But, ever hopeful that the money will somehow ‘miraculously appear’ or ‘just turn up’, the need to comfort ourselves and spend what we don’t have can be overwhelming. For some, it’s a comfort meal here or a small treat there. For others, it's 'plastic' holidays and party, party, party. Then it’s a matter of patching up the problem with increased spending limits, new credit cards and ignoring the problem by spending more. This behaviour triggers the debt problem from which point we make it worse by not dealing with it.
The sorts of things that can happen
- You miss regular payments, ‘rob Peter to pay Paul’ and take out additional loans, which lead to multiple debts and increased pressure to pay it all back.
- You promise to repay creditors – usually unrealistic amounts due to fear/guilt/pressure – then break promises resulting in increased pressure (e.g. debt collectors).
- This is followed by legal pressure: letters from solicitors, court summons (often ignored), court orders often leading to bailiffs’ action and then agreeing to unrealistic repayments.
- Finally, furniture/ equipment are seized by bailiffs, utility supplies can be disconnected, you can lose your home and face potential imprisonment.
- Underlying this, there is often denial, depression, frustration and anger accompanied by relationship breakdowns, domestic violence, deterioration of physical health, problems at work, mental breakdown… if they haven’t already happened. It’s a miserable and frightening existence, and so sorting debts out sooner rather than later can reduce the likelihood of it happening in the first place.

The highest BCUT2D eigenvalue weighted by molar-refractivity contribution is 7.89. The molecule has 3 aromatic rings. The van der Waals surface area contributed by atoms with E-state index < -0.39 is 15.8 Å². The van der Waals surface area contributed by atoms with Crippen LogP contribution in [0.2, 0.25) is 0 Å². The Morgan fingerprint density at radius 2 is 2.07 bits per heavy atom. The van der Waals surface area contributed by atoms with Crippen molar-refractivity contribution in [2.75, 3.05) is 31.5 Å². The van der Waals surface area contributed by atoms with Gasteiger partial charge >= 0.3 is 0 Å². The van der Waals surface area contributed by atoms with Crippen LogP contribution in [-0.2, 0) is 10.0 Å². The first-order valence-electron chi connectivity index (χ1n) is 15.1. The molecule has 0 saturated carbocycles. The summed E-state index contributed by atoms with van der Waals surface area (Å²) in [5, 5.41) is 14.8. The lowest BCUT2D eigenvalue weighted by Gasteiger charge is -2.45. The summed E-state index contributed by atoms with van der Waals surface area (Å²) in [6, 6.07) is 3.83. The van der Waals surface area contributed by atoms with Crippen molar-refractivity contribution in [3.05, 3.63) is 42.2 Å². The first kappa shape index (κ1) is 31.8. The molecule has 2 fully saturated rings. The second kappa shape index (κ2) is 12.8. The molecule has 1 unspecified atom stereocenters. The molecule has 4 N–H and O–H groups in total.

Tips and guidance
- Don’t bury your head in the sand. The problem will not go away. The longer you leave it, the worse it gets.
- Do not be tempted by consolidating your loans. Take advice, especially on secured second loans. You could end up losing your home.
- Make sure you pay your priority debts. eg mortgage, council tax, fines etc.
- Contact your creditors immediately either by phone or write to them. You may be amazed as to how helpful they can be.
- Check your entitlements ie benefits, insurance claims etc, to work out your income/ expenditure and an offer of repayment.
- Keep a paper trail. Note every phone conversation, letter, date, time and name of the person to whom you spoke.
- Do not accept rejection. Creditors are like any business, and they are only as good as the staff. If you find a staff member unhelpful, ring back and speak to someone else, you may be amazed at the difference.
- Do not ignore court papers. Courts actually work to your advantage as much as the creditors. The majority of court judgements are issued by default because the debtor doesn’t respond!
- Always attend court hearings. There is no jury, and you will not be sent to jail (unless you are a criminal, of course).
- Disclose all information. Always declare all debts and income/expenditure. Do not underestimate or exaggerate your expenses.
- Keep in regular contact with your creditor. If you promise to return a call, make sure you contact them before they have to contact you again.
Bargain tips (most of us have been there)
- Don’t borrow money unless you can afford to pay it back.
- Don’t lend money unless you can afford not to get it back.